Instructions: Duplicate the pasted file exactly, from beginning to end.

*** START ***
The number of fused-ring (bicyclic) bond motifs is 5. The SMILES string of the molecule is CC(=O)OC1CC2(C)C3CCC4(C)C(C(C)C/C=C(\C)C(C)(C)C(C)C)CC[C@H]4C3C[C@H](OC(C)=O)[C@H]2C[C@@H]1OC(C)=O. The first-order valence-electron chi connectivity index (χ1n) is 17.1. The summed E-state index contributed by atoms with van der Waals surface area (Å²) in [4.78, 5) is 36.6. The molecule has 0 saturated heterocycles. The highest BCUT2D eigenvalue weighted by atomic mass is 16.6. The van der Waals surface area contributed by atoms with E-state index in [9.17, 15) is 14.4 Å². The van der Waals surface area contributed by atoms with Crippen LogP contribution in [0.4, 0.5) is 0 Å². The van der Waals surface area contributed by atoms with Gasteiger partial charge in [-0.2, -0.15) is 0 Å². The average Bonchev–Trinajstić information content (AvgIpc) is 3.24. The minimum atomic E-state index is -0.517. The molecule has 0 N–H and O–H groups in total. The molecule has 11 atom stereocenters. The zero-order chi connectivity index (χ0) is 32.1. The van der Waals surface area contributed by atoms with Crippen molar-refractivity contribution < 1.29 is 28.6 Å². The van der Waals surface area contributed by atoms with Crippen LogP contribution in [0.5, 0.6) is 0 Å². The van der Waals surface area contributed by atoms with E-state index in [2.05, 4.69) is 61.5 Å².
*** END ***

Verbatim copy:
The number of fused-ring (bicyclic) bond motifs is 5. The SMILES string of the molecule is CC(=O)OC1CC2(C)C3CCC4(C)C(C(C)C/C=C(\C)C(C)(C)C(C)C)CC[C@H]4C3C[C@H](OC(C)=O)[C@H]2C[C@@H]1OC(C)=O. The first-order valence-electron chi connectivity index (χ1n) is 17.1. The summed E-state index contributed by atoms with van der Waals surface area (Å²) in [4.78, 5) is 36.6. The molecule has 0 saturated heterocycles. The highest BCUT2D eigenvalue weighted by atomic mass is 16.6. The van der Waals surface area contributed by atoms with E-state index in [9.17, 15) is 14.4 Å². The van der Waals surface area contributed by atoms with Crippen LogP contribution in [0.4, 0.5) is 0 Å². The van der Waals surface area contributed by atoms with Gasteiger partial charge in [-0.2, -0.15) is 0 Å². The average Bonchev–Trinajstić information content (AvgIpc) is 3.24. The minimum atomic E-state index is -0.517. The molecule has 0 N–H and O–H groups in total. The molecule has 11 atom stereocenters. The zero-order chi connectivity index (χ0) is 32.1. The van der Waals surface area contributed by atoms with Crippen molar-refractivity contribution < 1.29 is 28.6 Å². The van der Waals surface area contributed by atoms with Crippen LogP contribution in [0.5, 0.6) is 0 Å². The van der Waals surface area contributed by atoms with E-state index in [2.05, 4.69) is 61.5 Å².